One of the more interesting things about living in Japan is getting used to using a “name stamp.” While signatures are the accepted way of indicating your approval in writing in the West, in Japan and much of Asia you usually use a hanko, or official name stamp that’s registered with the city. This custom always strikes us gaijin as odd — after all, what’s to stop me from stealing someone’s stamp and taking all their money out of the bank? For some reason, you never hear of this happening, partially because for really important transactions you need to go to the local city office and get a document that proves that this stamp is the one that’s registered to you, kind of a like a notary public for your stamp. Companies have official stamps, too, and when you order an Apple product your warranty card comes with an eerily cool red stamp that says Apple Computer Inc. on it in katakana and kanji. If you’re interested in getting your own name in kanji, J-List’s offers a custom kanji name stamp service, with kanji chosen by our professional native Japanese staff. The stamps are legal for use in Japan, too.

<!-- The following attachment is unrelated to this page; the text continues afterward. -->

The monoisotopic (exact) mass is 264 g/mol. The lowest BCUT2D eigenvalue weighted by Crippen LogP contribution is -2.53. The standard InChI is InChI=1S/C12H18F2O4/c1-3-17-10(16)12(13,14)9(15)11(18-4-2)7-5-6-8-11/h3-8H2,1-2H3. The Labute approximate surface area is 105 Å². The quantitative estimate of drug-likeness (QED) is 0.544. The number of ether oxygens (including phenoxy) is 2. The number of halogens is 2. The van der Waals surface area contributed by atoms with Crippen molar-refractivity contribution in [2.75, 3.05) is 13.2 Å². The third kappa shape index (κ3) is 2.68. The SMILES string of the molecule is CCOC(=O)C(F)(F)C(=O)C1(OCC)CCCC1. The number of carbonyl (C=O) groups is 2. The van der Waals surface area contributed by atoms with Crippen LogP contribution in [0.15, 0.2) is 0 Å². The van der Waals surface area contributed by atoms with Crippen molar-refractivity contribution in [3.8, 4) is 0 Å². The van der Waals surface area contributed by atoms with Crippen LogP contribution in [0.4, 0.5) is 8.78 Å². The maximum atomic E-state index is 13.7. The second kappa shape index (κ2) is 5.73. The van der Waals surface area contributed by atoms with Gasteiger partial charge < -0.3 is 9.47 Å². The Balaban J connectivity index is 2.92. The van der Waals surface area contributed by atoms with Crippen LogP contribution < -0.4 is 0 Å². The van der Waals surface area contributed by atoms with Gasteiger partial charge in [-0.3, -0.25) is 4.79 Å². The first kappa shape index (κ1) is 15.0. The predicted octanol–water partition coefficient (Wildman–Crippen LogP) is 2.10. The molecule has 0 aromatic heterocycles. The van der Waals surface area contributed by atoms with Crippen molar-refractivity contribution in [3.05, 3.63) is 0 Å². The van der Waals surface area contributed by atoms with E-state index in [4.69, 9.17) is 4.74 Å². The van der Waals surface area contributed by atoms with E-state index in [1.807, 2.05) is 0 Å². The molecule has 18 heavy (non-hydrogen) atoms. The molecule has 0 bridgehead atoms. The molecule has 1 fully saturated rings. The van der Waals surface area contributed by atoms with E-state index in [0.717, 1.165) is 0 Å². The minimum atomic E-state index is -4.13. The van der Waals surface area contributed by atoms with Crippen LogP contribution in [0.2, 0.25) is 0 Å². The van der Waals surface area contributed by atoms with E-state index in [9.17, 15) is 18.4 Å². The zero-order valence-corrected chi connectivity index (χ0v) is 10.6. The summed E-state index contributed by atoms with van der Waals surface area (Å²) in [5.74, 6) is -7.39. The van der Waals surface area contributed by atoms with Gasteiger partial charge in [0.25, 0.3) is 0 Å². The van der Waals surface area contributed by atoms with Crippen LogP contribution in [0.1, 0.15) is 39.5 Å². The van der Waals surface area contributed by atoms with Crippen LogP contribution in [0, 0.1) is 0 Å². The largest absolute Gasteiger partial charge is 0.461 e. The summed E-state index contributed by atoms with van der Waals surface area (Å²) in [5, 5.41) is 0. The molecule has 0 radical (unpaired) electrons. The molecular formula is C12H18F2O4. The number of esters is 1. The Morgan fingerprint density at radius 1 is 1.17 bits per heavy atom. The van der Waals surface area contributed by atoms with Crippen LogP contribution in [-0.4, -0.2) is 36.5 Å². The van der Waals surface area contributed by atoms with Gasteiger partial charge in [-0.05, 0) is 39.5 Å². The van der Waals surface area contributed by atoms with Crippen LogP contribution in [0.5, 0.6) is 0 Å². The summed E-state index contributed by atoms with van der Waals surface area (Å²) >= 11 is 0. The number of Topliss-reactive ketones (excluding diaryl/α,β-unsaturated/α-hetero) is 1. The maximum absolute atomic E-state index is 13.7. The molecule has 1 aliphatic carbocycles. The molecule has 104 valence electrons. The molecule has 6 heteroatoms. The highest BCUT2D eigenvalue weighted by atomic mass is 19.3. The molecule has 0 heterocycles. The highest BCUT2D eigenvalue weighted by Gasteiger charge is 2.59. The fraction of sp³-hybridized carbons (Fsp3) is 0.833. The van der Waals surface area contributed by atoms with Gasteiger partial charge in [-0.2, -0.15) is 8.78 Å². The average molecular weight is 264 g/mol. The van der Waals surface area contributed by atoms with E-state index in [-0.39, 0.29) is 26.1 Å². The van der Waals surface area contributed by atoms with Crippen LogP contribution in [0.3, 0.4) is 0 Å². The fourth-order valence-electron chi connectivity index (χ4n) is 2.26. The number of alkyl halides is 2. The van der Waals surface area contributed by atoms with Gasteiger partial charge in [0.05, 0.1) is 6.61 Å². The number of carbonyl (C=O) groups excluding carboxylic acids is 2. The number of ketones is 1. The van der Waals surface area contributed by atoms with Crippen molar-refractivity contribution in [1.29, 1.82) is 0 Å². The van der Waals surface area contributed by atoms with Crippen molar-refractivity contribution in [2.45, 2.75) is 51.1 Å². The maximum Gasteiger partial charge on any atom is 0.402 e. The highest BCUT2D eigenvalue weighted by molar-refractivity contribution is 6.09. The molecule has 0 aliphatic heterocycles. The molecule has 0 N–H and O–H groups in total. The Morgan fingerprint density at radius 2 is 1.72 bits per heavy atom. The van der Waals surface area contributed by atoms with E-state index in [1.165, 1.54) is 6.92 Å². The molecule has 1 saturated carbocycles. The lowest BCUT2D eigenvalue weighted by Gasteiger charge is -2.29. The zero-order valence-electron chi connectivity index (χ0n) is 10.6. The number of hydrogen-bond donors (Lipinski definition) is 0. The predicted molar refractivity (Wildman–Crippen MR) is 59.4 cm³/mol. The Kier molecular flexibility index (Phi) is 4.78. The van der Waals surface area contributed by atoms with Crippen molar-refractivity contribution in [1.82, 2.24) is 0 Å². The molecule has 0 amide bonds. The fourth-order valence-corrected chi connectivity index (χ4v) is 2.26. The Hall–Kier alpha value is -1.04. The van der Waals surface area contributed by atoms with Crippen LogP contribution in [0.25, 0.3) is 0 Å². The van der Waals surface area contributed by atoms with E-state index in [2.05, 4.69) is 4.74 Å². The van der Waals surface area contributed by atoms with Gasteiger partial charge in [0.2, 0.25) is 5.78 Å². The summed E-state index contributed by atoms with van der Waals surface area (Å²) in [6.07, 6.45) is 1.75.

This is what an Apple warranty card looks like in Japan.